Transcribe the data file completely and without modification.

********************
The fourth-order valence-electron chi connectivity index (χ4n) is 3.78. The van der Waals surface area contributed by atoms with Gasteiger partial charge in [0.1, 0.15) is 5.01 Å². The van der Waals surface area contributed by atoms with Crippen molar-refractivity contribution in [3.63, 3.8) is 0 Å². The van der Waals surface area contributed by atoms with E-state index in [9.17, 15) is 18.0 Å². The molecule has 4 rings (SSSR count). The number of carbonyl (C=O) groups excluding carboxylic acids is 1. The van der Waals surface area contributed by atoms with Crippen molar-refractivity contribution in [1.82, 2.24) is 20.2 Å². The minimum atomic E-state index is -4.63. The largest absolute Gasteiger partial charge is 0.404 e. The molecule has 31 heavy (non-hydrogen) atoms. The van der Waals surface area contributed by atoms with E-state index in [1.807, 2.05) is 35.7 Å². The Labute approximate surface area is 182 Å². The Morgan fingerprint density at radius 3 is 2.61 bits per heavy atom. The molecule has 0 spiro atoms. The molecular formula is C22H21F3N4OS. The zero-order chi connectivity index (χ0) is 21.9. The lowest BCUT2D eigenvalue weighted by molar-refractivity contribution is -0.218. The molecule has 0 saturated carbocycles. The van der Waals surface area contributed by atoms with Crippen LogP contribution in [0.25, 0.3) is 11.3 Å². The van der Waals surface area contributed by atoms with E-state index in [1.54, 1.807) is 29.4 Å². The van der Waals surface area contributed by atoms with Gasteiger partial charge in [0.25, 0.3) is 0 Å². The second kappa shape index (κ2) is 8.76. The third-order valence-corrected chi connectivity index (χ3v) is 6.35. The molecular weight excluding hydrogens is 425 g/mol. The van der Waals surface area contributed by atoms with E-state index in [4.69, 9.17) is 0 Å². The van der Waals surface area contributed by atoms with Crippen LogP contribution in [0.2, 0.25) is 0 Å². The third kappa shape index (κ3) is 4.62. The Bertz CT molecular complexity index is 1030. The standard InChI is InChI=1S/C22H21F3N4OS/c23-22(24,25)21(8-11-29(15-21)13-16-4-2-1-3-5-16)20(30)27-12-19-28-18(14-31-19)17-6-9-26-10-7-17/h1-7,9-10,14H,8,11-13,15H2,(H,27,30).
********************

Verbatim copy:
The fourth-order valence-electron chi connectivity index (χ4n) is 3.78. The van der Waals surface area contributed by atoms with Gasteiger partial charge in [0.1, 0.15) is 5.01 Å². The van der Waals surface area contributed by atoms with Crippen molar-refractivity contribution in [3.63, 3.8) is 0 Å². The van der Waals surface area contributed by atoms with E-state index in [9.17, 15) is 18.0 Å². The molecule has 4 rings (SSSR count). The number of carbonyl (C=O) groups excluding carboxylic acids is 1. The van der Waals surface area contributed by atoms with Crippen molar-refractivity contribution in [1.82, 2.24) is 20.2 Å². The minimum atomic E-state index is -4.63. The largest absolute Gasteiger partial charge is 0.404 e. The molecule has 31 heavy (non-hydrogen) atoms. The van der Waals surface area contributed by atoms with E-state index in [1.807, 2.05) is 35.7 Å². The Labute approximate surface area is 182 Å². The Morgan fingerprint density at radius 3 is 2.61 bits per heavy atom. The molecule has 0 spiro atoms. The molecular formula is C22H21F3N4OS. The zero-order chi connectivity index (χ0) is 21.9. The lowest BCUT2D eigenvalue weighted by molar-refractivity contribution is -0.218. The molecule has 0 saturated carbocycles. The van der Waals surface area contributed by atoms with Crippen LogP contribution in [0.25, 0.3) is 11.3 Å². The van der Waals surface area contributed by atoms with E-state index in [1.54, 1.807) is 29.4 Å². The van der Waals surface area contributed by atoms with Gasteiger partial charge in [0.25, 0.3) is 0 Å². The second kappa shape index (κ2) is 8.76. The third-order valence-corrected chi connectivity index (χ3v) is 6.35. The molecular weight excluding hydrogens is 425 g/mol. The van der Waals surface area contributed by atoms with E-state index in [4.69, 9.17) is 0 Å². The van der Waals surface area contributed by atoms with Crippen LogP contribution in [0.2, 0.25) is 0 Å². The third kappa shape index (κ3) is 4.62. The Bertz CT molecular complexity index is 1030. The standard InChI is InChI=1S/C22H21F3N4OS/c23-22(24,25)21(8-11-29(15-21)13-16-4-2-1-3-5-16)20(30)27-12-19-28-18(14-31-19)17-6-9-26-10-7-17/h1-7,9-10,14H,8,11-13,15H2,(H,27,30).